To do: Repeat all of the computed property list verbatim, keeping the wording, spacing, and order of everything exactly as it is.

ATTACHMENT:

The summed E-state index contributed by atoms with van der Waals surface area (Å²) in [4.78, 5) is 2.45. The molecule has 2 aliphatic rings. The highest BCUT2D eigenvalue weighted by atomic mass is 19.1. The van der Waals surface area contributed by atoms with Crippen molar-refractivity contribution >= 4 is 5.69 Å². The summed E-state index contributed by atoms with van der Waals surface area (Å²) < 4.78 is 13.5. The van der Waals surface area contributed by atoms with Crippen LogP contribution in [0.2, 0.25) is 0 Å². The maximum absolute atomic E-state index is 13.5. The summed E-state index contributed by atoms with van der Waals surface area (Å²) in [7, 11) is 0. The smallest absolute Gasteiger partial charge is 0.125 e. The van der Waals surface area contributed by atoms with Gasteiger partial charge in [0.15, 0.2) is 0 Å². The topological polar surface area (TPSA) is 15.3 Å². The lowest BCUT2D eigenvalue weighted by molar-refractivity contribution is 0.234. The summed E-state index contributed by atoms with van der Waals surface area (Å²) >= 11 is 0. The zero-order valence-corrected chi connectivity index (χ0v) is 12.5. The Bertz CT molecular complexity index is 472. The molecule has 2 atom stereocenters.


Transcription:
The summed E-state index contributed by atoms with van der Waals surface area (Å²) in [4.78, 5) is 2.45. The molecule has 2 aliphatic rings. The highest BCUT2D eigenvalue weighted by atomic mass is 19.1. The van der Waals surface area contributed by atoms with Crippen molar-refractivity contribution >= 4 is 5.69 Å². The summed E-state index contributed by atoms with van der Waals surface area (Å²) < 4.78 is 13.5. The van der Waals surface area contributed by atoms with Crippen LogP contribution in [0.2, 0.25) is 0 Å². The maximum absolute atomic E-state index is 13.5. The summed E-state index contributed by atoms with van der Waals surface area (Å²) in [7, 11) is 0. The smallest absolute Gasteiger partial charge is 0.125 e. The van der Waals surface area contributed by atoms with Gasteiger partial charge in [0.15, 0.2) is 0 Å². The topological polar surface area (TPSA) is 15.3 Å². The lowest BCUT2D eigenvalue weighted by molar-refractivity contribution is 0.234. The summed E-state index contributed by atoms with van der Waals surface area (Å²) >= 11 is 0. The zero-order valence-corrected chi connectivity index (χ0v) is 12.5. The Bertz CT molecular complexity index is 472. The molecule has 2 atom stereocenters.